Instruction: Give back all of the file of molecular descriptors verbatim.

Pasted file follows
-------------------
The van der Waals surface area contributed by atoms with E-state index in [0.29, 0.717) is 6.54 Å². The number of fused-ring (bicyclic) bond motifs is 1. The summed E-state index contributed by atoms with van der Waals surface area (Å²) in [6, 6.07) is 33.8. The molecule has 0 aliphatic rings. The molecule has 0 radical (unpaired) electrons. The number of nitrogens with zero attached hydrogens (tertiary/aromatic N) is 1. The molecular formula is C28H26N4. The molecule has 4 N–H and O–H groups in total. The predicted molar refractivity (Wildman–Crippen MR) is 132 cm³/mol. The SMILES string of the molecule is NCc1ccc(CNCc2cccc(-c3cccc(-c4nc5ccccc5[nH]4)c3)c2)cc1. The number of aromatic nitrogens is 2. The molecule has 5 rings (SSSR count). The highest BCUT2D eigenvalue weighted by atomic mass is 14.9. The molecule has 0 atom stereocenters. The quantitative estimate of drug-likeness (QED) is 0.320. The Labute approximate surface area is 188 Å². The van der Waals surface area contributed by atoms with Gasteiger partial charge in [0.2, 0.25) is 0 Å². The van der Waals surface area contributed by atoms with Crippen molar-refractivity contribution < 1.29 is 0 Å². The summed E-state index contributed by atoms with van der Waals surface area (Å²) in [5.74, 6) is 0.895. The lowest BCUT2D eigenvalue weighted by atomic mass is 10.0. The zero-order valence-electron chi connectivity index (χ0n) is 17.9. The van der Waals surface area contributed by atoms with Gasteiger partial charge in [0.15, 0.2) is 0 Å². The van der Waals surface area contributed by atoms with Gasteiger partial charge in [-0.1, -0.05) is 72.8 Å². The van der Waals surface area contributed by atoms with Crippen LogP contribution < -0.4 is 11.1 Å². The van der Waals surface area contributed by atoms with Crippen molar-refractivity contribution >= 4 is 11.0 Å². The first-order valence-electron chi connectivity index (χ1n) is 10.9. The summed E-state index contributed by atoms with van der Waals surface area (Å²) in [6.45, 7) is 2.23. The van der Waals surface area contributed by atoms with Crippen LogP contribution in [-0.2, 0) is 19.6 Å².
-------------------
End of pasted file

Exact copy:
The van der Waals surface area contributed by atoms with E-state index in [0.29, 0.717) is 6.54 Å². The number of fused-ring (bicyclic) bond motifs is 1. The summed E-state index contributed by atoms with van der Waals surface area (Å²) in [6, 6.07) is 33.8. The molecule has 0 aliphatic rings. The molecule has 0 radical (unpaired) electrons. The number of nitrogens with zero attached hydrogens (tertiary/aromatic N) is 1. The molecular formula is C28H26N4. The molecule has 4 N–H and O–H groups in total. The predicted molar refractivity (Wildman–Crippen MR) is 132 cm³/mol. The SMILES string of the molecule is NCc1ccc(CNCc2cccc(-c3cccc(-c4nc5ccccc5[nH]4)c3)c2)cc1. The number of aromatic nitrogens is 2. The molecule has 5 rings (SSSR count). The highest BCUT2D eigenvalue weighted by atomic mass is 14.9. The molecule has 0 atom stereocenters. The quantitative estimate of drug-likeness (QED) is 0.320. The Labute approximate surface area is 188 Å². The van der Waals surface area contributed by atoms with Gasteiger partial charge in [0.2, 0.25) is 0 Å². The van der Waals surface area contributed by atoms with Crippen molar-refractivity contribution < 1.29 is 0 Å². The summed E-state index contributed by atoms with van der Waals surface area (Å²) in [5.74, 6) is 0.895. The lowest BCUT2D eigenvalue weighted by atomic mass is 10.0. The zero-order valence-electron chi connectivity index (χ0n) is 17.9. The van der Waals surface area contributed by atoms with Gasteiger partial charge in [0.15, 0.2) is 0 Å². The van der Waals surface area contributed by atoms with Gasteiger partial charge in [-0.1, -0.05) is 72.8 Å². The van der Waals surface area contributed by atoms with Crippen LogP contribution < -0.4 is 11.1 Å². The van der Waals surface area contributed by atoms with Crippen molar-refractivity contribution >= 4 is 11.0 Å². The first-order valence-electron chi connectivity index (χ1n) is 10.9. The summed E-state index contributed by atoms with van der Waals surface area (Å²) in [6.45, 7) is 2.23. The van der Waals surface area contributed by atoms with Crippen LogP contribution in [-0.2, 0) is 19.6 Å².